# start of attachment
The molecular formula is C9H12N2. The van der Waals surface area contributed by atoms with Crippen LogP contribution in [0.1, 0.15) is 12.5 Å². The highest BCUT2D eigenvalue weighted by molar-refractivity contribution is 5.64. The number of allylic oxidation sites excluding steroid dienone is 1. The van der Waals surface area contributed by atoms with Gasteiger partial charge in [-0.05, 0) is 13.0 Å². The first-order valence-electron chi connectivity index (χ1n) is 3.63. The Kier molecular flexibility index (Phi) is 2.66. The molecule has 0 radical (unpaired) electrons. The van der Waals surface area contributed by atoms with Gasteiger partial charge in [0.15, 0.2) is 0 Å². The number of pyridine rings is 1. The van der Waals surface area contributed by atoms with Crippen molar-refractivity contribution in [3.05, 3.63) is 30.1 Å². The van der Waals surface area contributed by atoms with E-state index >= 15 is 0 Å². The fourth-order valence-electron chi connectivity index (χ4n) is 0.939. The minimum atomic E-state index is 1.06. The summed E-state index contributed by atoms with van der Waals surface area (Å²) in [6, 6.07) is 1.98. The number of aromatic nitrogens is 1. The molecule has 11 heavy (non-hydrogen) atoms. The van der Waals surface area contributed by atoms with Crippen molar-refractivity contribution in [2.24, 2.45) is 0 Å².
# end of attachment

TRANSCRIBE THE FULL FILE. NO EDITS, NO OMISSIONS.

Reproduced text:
The molecular formula is C9H12N2. The van der Waals surface area contributed by atoms with Crippen LogP contribution in [0.1, 0.15) is 12.5 Å². The highest BCUT2D eigenvalue weighted by molar-refractivity contribution is 5.64. The number of allylic oxidation sites excluding steroid dienone is 1. The van der Waals surface area contributed by atoms with Gasteiger partial charge in [-0.05, 0) is 13.0 Å². The first-order valence-electron chi connectivity index (χ1n) is 3.63. The Kier molecular flexibility index (Phi) is 2.66. The molecule has 0 radical (unpaired) electrons. The van der Waals surface area contributed by atoms with Gasteiger partial charge in [0.15, 0.2) is 0 Å². The number of pyridine rings is 1. The van der Waals surface area contributed by atoms with Crippen molar-refractivity contribution in [3.05, 3.63) is 30.1 Å². The van der Waals surface area contributed by atoms with E-state index >= 15 is 0 Å². The fourth-order valence-electron chi connectivity index (χ4n) is 0.939. The minimum atomic E-state index is 1.06. The summed E-state index contributed by atoms with van der Waals surface area (Å²) in [6, 6.07) is 1.98. The number of aromatic nitrogens is 1. The molecule has 11 heavy (non-hydrogen) atoms. The van der Waals surface area contributed by atoms with Crippen molar-refractivity contribution in [2.24, 2.45) is 0 Å².